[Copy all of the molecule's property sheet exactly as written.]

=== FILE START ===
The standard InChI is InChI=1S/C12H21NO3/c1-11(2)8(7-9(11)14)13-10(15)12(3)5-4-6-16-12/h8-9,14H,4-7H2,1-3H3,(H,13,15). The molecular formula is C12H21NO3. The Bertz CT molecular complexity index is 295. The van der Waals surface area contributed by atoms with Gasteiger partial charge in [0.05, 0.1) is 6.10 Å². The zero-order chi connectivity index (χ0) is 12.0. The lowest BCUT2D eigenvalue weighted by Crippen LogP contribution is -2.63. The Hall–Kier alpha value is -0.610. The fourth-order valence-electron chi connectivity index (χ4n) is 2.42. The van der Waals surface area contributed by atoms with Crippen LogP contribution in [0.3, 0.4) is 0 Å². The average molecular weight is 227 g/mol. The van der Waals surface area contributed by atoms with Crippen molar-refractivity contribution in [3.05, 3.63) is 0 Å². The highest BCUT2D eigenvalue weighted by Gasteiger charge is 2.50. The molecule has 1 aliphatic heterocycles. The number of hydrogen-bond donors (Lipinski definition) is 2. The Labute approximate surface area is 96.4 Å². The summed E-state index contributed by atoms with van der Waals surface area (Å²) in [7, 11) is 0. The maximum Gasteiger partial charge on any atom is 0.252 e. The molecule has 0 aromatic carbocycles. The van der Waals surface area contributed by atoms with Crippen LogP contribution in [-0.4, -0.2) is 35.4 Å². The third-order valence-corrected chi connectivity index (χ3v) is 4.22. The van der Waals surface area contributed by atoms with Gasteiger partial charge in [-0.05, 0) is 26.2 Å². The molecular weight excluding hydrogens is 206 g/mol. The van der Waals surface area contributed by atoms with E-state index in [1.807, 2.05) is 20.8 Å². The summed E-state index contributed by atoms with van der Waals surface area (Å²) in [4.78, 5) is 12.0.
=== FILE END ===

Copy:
The standard InChI is InChI=1S/C12H21NO3/c1-11(2)8(7-9(11)14)13-10(15)12(3)5-4-6-16-12/h8-9,14H,4-7H2,1-3H3,(H,13,15). The molecular formula is C12H21NO3. The Bertz CT molecular complexity index is 295. The van der Waals surface area contributed by atoms with Gasteiger partial charge in [0.05, 0.1) is 6.10 Å². The zero-order chi connectivity index (χ0) is 12.0. The lowest BCUT2D eigenvalue weighted by Crippen LogP contribution is -2.63. The Hall–Kier alpha value is -0.610. The fourth-order valence-electron chi connectivity index (χ4n) is 2.42. The van der Waals surface area contributed by atoms with Crippen LogP contribution in [0.3, 0.4) is 0 Å². The average molecular weight is 227 g/mol. The van der Waals surface area contributed by atoms with Crippen molar-refractivity contribution in [3.05, 3.63) is 0 Å². The highest BCUT2D eigenvalue weighted by Gasteiger charge is 2.50. The molecule has 1 aliphatic heterocycles. The number of hydrogen-bond donors (Lipinski definition) is 2. The Labute approximate surface area is 96.4 Å². The summed E-state index contributed by atoms with van der Waals surface area (Å²) in [7, 11) is 0. The maximum Gasteiger partial charge on any atom is 0.252 e. The molecule has 0 aromatic carbocycles. The van der Waals surface area contributed by atoms with Crippen LogP contribution in [-0.4, -0.2) is 35.4 Å². The third-order valence-corrected chi connectivity index (χ3v) is 4.22. The van der Waals surface area contributed by atoms with Gasteiger partial charge in [-0.05, 0) is 26.2 Å². The molecular weight excluding hydrogens is 206 g/mol. The van der Waals surface area contributed by atoms with E-state index in [1.807, 2.05) is 20.8 Å². The summed E-state index contributed by atoms with van der Waals surface area (Å²) in [4.78, 5) is 12.0.